Influence of Equatorial Diatom Processes on Si Deposition and Atmospheric CO2 Cycles at Glacial/Interglacial Timescales
The causes of the glacial cycle remain unknown, although the primary driver is changes in atmospheric CO2, likely controlled by the biological pump and biogeochemical cycles. The two most important regions of the ocean for exchange of CO2 with the atmosphere are the equatorial Pacific and the Southern Ocean (SO), the former a net source and the latter a net sink under present conditions. The equatorial Pacific has been shown to be a Si(OH)4-limited ecosystem, a consequence of the low source Si(OH)4 concentrations in upwelled water that has its origin in the SO. This teleconnection for nutrients between the two regions suggests an oscillatory relationship that may influence or control glacial cycles. Opal mass accumulation rate (MAR) data and δ15N measurements in equatorial cores are interpreted with predictions from a one-dimensional Si(OH)4-limited ecosystem model (CoSINE) for the equatorial Pacific. The results suggest that equatorial Pacific surface CO2 processes are in opposite phase to that of the global atmosphere, providing a negative feedback to the glacial cycle. This negative feedback is implemented through the effect of the SO on the equatorial Si(OH)4 supply. An alternative hypothesis, that the whole ocean becomes Si(OH)4 poor during cooling periods, is suggested by low opal MAR in cores from both equatorial and Antarctic regions, perhaps as a result of low river input. terminations in this scenario would result from blooms of coccolithophorids triggered by low Si(OH)4 concentrations.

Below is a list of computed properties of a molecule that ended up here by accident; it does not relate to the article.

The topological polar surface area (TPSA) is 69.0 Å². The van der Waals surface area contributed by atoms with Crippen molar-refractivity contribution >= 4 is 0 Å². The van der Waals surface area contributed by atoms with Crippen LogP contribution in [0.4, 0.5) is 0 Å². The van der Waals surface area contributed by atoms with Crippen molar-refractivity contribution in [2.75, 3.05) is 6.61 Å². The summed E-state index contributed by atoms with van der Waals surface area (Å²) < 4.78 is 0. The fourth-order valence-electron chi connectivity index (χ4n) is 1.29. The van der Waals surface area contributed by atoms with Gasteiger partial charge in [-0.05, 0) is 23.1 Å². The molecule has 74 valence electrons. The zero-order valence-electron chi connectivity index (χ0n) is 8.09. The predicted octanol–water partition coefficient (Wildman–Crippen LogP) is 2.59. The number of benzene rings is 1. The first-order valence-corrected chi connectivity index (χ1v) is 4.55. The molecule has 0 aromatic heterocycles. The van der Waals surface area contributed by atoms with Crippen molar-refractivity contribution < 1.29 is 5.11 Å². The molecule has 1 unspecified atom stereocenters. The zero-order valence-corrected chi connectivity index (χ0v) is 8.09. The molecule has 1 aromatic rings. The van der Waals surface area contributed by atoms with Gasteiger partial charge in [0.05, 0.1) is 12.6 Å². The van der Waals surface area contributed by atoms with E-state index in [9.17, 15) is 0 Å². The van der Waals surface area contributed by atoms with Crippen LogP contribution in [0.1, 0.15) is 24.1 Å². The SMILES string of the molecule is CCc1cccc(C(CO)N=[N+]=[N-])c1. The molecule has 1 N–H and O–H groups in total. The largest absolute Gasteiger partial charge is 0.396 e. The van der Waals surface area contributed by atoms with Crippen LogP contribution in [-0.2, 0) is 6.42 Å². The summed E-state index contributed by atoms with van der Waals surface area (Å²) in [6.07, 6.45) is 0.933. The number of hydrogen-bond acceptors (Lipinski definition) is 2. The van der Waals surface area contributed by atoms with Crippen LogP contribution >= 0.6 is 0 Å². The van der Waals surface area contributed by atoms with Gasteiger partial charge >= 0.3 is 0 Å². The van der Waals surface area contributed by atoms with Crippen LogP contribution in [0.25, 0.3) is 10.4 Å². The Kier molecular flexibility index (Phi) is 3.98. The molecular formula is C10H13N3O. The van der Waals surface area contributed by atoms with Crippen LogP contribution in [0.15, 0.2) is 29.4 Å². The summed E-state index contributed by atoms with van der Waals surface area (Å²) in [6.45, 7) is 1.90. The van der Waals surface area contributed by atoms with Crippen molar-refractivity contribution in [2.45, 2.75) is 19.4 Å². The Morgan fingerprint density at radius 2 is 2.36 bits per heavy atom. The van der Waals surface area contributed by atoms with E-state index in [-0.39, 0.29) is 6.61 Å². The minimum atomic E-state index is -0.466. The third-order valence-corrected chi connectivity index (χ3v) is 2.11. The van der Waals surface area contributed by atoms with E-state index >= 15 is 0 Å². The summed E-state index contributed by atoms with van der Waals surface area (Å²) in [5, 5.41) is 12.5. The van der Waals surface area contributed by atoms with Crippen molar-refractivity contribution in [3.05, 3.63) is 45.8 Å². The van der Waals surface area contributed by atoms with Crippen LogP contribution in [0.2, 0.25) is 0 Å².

Dugdale, R. C.; Lyle, Mitchell; Wilkerson, F. P.; Chai, F.; Barber, R. T.; and Peng, T. H.. (2004). "Influence of Equatorial Diatom Processes on Si Deposition and Atmospheric CO2 Cycles at Glacial/Interglacial Timescales". Paleoceanography, 19PA3011-1 - PA3011-10.